Written by Tony Hirst

April 11, 2014 at 6:10 pm

Posted in Open Education, OU2.0, Tinkering

Tagged with ,

Visualising Pandas DataFrames With IPythonBlocks – Proof of Concept

A few weeks ago I came across IPythonBlocks, a Python library developed to support the teaching of Python programming. The library provides an HTML grid that can be manipulated using simple programming constructs, presenting the outcome of the operations in a visually meaningful way.

As part of a new third level OU course we’re putting together on databases and data wrangling, I’ve been getting to grips with the python pandas library. This library provides a dataframe based framework for data analysis and data-styled programming that bears a significant resemblance to R’s notion of dataframes and vectorised computing. pandas also provides a range of dataframe based operations that resemble SQL style operations – joining tables, for example, and performing grouping style summary operations.

One of the things we’re quite keen to do as a course team is identify visually appealing ways of illustrating a variety of data manipulating operations; so I wondered whether we might be able to use ipythonblocks as a basis for visualising – and debugging – pandas dataframe operations.

I’ve posted a demo IPython notebook here: ipythonblocks/pandas proof of concept [nbviewer preview]. In it, I’ve started to sketch out some simple functions for visualising pandas dataframes using ipythonblocks blocks.

For example, the following minimal function finds the size and shape of a pandas dataframe and uses it to configure a simple block:

def pBlockGrid(df):
    (y,x)=df.shape
    return BlockGrid(x,y)

We can also colour individual blocks – the following example uses colour to reveal the different datatypes of columns within a dataframe:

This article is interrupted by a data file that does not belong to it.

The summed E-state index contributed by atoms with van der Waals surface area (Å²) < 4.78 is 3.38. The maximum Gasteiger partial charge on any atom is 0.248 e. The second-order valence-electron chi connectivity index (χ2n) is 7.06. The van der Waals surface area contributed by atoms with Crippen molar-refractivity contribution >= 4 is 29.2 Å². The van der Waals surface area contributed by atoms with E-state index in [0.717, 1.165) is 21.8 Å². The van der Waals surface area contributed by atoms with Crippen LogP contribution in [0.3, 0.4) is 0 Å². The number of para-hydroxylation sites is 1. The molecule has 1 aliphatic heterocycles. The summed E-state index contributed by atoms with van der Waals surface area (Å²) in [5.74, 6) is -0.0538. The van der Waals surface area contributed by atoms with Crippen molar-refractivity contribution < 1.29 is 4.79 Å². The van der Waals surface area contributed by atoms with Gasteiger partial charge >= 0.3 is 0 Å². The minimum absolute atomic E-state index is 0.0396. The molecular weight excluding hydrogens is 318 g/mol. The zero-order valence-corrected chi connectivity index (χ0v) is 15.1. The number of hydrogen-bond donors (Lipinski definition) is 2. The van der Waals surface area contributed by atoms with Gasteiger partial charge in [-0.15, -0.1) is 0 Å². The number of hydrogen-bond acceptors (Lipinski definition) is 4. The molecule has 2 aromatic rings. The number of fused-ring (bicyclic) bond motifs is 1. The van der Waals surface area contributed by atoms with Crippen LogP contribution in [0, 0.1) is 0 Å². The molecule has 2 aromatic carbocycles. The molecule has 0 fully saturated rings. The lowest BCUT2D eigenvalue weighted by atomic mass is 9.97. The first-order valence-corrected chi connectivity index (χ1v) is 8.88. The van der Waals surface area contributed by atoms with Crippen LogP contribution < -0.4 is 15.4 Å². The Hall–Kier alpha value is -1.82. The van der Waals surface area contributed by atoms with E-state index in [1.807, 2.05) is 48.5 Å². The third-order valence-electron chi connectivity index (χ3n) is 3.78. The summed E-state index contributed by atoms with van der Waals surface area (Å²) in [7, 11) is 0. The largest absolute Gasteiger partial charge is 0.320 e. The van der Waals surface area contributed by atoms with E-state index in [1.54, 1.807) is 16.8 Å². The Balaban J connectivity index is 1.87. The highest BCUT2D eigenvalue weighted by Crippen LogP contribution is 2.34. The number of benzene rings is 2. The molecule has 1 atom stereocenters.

ipythinblocks pandas type colour

A more elaborate function attempts to visualise the outcome of merging two data frames:

ipythonblocks pandas demo

The green colour identifies key columns, the red and blue cells data elements from the left and right joined dataframes respectively, and the black cells NA/NaN cells.

One thing I started wondering about that I have to admit quite excited me (?!;-) was whether it would be possible to extend the pandas dataframe itself with methods for producing ipythonblocks visual representations of the state of a dataframe, or the effect of dataframe based operations such as .concat() and .merge() on source dataframes.

If you have any comments on this approach, suggestions for additional or alternative ways of visualising dataframe transformations, or thoughts about how to extend pandas dataframes with ipythonblocks style visualisations of those datastructures and/or the operations that can be applied to them, please let me know via the comments:-)

PS some thoughts on a possible pandas interface:

  • DataFrame().blocks() to show the blocks
  • .cat(blocks=True) and .merge(blocks=True) to return (df, blocks)
  • DataFrame().blocks(blockProperties={}) and eg .merge(blocks=True, blockProperties={})
  • blockProperties: showNA=True|False, color_base=(), color_NA=(), color_left=(), color_right=(), color_gradient=[] (eg for a .cat() on many dataframes), colorView=structure|datatypes|missing (the colorView reveals the datatypes of the columns, the structure origins of cells returned from a .merge() or .cat(), or a view of missing data (reveal NA/NaN etc over a base color), colorTypes={} (to set the colors for different datatypes)

Written by Tony Hirst

March 26, 2014 at 11:37 pm